For the field of transport, he said, the use of railways and hybrid vehicles must be increased while the implementation of measures such as the transformation of hydrogen into fuel must be generalized. He said steps should be taken to increase the popularity of sustainable means of transport such as bicycles, public transport and other zero-emission logistics.
He also spoke of the need to reduce the rate of waste, increase the use of renewable energy resources in new buildings, and the formation of infrastructure to upgrade zero-energy buildings with green building certificates.
Kurum explained that the efforts of the center must be reflected in the municipalities at the local level.
“Turkey has a total of 1,390 municipalities. Some of our metropolitan municipalities have done significant work in terms of reduction and adaptation efforts. We need to strengthen our provincial and district municipalities,” he said.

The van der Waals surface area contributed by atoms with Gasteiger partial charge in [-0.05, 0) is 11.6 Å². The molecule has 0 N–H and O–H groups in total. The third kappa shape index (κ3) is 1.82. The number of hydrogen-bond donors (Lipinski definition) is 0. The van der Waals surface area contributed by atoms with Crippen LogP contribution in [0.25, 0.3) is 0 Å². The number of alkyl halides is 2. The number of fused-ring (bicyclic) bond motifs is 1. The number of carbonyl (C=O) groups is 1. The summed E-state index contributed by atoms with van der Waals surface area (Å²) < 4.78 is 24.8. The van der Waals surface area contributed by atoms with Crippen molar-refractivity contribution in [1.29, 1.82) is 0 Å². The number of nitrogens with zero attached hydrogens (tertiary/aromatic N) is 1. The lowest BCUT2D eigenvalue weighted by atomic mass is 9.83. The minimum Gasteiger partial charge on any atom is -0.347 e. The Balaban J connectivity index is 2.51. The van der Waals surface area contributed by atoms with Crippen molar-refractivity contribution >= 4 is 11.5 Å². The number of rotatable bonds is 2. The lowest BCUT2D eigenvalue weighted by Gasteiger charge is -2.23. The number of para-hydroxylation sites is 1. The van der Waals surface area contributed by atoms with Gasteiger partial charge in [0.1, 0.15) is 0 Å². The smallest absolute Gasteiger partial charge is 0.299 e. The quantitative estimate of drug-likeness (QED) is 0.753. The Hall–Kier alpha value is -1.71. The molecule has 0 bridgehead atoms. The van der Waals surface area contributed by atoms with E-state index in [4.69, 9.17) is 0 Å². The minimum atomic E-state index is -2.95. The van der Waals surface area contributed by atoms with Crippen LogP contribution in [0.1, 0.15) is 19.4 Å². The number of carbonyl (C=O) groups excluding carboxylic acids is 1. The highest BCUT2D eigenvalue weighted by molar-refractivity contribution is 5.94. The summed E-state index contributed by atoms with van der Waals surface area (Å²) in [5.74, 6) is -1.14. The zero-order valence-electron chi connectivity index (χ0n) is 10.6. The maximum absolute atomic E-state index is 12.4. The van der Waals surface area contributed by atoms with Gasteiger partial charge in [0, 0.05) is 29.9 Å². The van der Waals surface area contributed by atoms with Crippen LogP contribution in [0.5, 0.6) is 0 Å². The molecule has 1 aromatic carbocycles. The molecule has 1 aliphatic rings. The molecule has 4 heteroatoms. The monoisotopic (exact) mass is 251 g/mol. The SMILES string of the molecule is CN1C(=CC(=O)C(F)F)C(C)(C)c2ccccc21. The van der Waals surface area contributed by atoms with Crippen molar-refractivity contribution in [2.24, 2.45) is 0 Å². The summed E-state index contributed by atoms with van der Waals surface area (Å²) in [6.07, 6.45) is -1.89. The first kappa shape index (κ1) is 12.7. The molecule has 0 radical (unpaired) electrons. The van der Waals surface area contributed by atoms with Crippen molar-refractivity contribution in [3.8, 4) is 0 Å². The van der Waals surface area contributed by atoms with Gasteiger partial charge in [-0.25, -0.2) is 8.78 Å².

Stating that full mobilization is needed to tackle climate change, Kurum said, “Therefore, climate change planning and administration units should be established in sub-units of local governments. Since this year, the establishment of climate management and zero waste management has become mandatory. At this point, the council’s duty is to come up with ideas to solve the financial problems and legal regulations necessary to make our municipalities more influential.
Turkey in October became the latest country in the G-20 group of major economies to ratify the Paris climate accord, after years of demanding that it first be reclassified as a developing country, which would entitle him to funds and technological assistance.
The goal of the 2015 Paris Agreement is to limit the rise in global temperatures to well below 2 degrees Celsius (3.6 degrees Fahrenheit) above pre-industrial levels while continuing efforts to limit the rise to 1 .5 degrees Celsius.
Ankara signed the Paris agreement in April 2016 but did not start the ratification process, arguing that it should not be considered a developed country for the purposes of the agreement and that it was responsible for a very small share of historical carbon emissions.
The agreement entered into force in Turkey on 10 November. As part of this, Turkey will update its NDC, a climate action plan to reduce emissions and adapt to climate impacts which is updated every five years.